February 7, 2010

Image as Insight: The Value of Particularity

This column is written by Baya Clare, a Sister of St. Joseph of Carondelet who lives and works as a photographer, artist, and web developer in Saint Paul, Minnesota.

So, why is art important? Why spend time and resources on it when there are so many other needs?

Because, as iconographer Robert Lentz says, “Artists move fences at night.” I believe imagination is foundational for a healthy faith, one that continuously calls us back from thinking we’re at the center of our own existence.

Art and religion are integral to one another because, according to Margaret Miles, together they offer a doorway into “an altered perception of the meaning and value of the sensible world.” In other words, sustained attention to images that attract us reveals a reality not usually apprehensible to the untrained, unreceptive eye. For Miles, “contemplation… begins with visual perception.”

Particularity, the notion that individual creatures, places and events have their own intrinsic worth, is a value of the Christian faith. Our faith in Jesus is rooted in the contextual, historical, physical reality of a specific time and place. Yet, we also participate in the events and the universal conclusions of that time. How is this not paradoxical? It is not, because we participate as bodies.

Everything we are and know and can know is mediated by our own embodiment. There is no abstract, purely intellectual reality. There are, however, some universal truths, but they’re grounded in concrete particularity. For example, the sacraments are concrete, particular expressions of these universal truths.

Here’s where art comes in.

Visual images are always capable of holding multiple meanings. Any image holds wider and different possibilities because viewers contribute their own feelings, associations, knowledge and context. In Image as Insight, Miles explores “seeing” as it was understood throughout Christian history, up until about 300 years ago.

That understanding was anchored in Augustine’s theory of vision, which drew on Platonic physics and physiology. In it, the same energy or “fire” that causes physical warmth was especially present in the eyes. When someone looked at an object, this fire was projected in the form of a ray that went out and touched the object viewed. The object’s image then returned along the pathway linking eye and object, imprinting itself on the viewer’s soul and memory.

“Seeing” was understood as much more active and carried much more conscious potential for transformation. For example, people were concerned about the power of the “evil eye” and took care not to connect with its “ray” by covering their bodies and avoiding direct eye contact with anyone suspected of possessing such power.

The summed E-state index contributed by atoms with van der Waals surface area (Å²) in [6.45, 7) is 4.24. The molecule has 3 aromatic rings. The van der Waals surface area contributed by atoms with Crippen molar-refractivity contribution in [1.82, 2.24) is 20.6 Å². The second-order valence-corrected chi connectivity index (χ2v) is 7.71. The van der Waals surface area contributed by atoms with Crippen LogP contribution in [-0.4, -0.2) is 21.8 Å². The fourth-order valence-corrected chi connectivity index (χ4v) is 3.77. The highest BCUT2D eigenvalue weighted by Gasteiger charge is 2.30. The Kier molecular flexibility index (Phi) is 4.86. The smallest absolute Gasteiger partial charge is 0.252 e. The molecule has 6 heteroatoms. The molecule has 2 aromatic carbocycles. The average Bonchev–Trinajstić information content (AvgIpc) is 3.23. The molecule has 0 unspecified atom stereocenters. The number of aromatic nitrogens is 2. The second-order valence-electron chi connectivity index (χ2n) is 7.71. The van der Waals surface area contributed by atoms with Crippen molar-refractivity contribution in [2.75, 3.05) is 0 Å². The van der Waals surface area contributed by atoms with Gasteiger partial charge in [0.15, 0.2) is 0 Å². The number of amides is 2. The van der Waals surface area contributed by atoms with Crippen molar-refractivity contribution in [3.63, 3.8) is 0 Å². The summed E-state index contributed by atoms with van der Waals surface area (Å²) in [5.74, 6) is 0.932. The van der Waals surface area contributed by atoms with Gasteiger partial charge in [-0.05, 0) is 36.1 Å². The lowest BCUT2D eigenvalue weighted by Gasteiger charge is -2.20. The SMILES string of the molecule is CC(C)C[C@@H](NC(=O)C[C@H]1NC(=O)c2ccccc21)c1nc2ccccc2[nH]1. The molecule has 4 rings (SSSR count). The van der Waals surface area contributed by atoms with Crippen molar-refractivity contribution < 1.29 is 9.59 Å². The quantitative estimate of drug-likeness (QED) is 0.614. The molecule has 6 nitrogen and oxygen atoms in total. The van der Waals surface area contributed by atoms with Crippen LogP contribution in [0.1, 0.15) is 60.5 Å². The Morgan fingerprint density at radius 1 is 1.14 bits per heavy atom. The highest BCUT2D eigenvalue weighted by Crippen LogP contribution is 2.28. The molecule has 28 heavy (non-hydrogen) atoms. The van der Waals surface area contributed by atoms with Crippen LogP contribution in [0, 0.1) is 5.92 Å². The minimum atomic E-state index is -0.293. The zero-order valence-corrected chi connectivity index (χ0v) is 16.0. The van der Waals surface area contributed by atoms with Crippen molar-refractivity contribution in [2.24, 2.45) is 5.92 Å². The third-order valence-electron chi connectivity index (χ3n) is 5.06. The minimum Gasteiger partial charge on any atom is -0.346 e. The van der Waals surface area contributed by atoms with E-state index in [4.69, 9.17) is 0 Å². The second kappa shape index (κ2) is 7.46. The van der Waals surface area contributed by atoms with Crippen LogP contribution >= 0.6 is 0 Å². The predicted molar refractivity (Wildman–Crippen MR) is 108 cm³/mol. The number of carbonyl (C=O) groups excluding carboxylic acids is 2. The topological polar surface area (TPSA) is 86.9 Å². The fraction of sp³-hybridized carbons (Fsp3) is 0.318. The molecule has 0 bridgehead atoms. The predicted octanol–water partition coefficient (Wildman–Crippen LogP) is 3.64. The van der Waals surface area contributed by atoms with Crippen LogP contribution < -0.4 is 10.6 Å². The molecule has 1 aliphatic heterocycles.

Although we’ve left behind Platonic understandings of sight, these understandings can be useful for transformational engagement with images. So, for example, the image on my first post for this column was an embroidered piece of my own. I didn’t reveal that because I wanted you to engage with it without my context. Although it has only been up for two weeks, what do you see? If you like the image, I invite you to continue engaging with it. How does it change for you over time? What feelings does it evoke?

Image: The Miraculous Draught of Fishes, Raphael (Tapestry ca. 1519)

5 comments:

Scott Stafstrom said...

Thank you again for these posts. I agree that visual images do carry different meanings for different people based on feelings, associations, knowledge and context. In a spiritual context we could add: where the person is on their faith journey and maybe direct influence by the Holy Spirit.

Thoughts on your embroidered piece:
When I see many eyes I immediately think of the book of Revelation, where the many eyed characters are present. As I looked longer, I saw levels, with the Earth at the center and God (represented by the eyes) in the farthest level. My initial feeling is longing for God to be closer and not so far away.

I will retweet this @catholicart . Thank again. Scott

claire said...

Dear Baya,

When I look at your tapestry I see a staircase that takes me down in my heart where God is. Since I am a microcosm of the macrocosm, the stars fit nicely in it. The eyes remind me of the Basilica in Conques where some angels (just their face) are looking over the arch of the tympanon at the people looking at the tympanon.
I like the feeling of going down and down toward that tiny light that shines in the depth of my being making me a living temple :-)

claire said...

Oops, I meant 'tympanum' but after checking I realize the word is the same in English and French, ie tympan... Not tympanon...

Sue said...

Baya,

When I look at your tapestry, I think of the mandala, about a spiral leading us inward in a journey toward God, an introspective journey--and then leading us outward.... perceiving God out there represented in art through our physical eyes, and perceiving God within with the eyes of the heart.

Transcendent and immanent... beyond description.... Our efforts to know God fully are doomed while we possess mortal frames of reference and consciousness, but oh how fulfilling it is to try.

Meredith Gould said...

Echoing all sighted insights by those who have already commented and will add that your embroidery has also triggered (pleasantly so) memories of peacocks. For me, their feathers have always reflected the eye of God.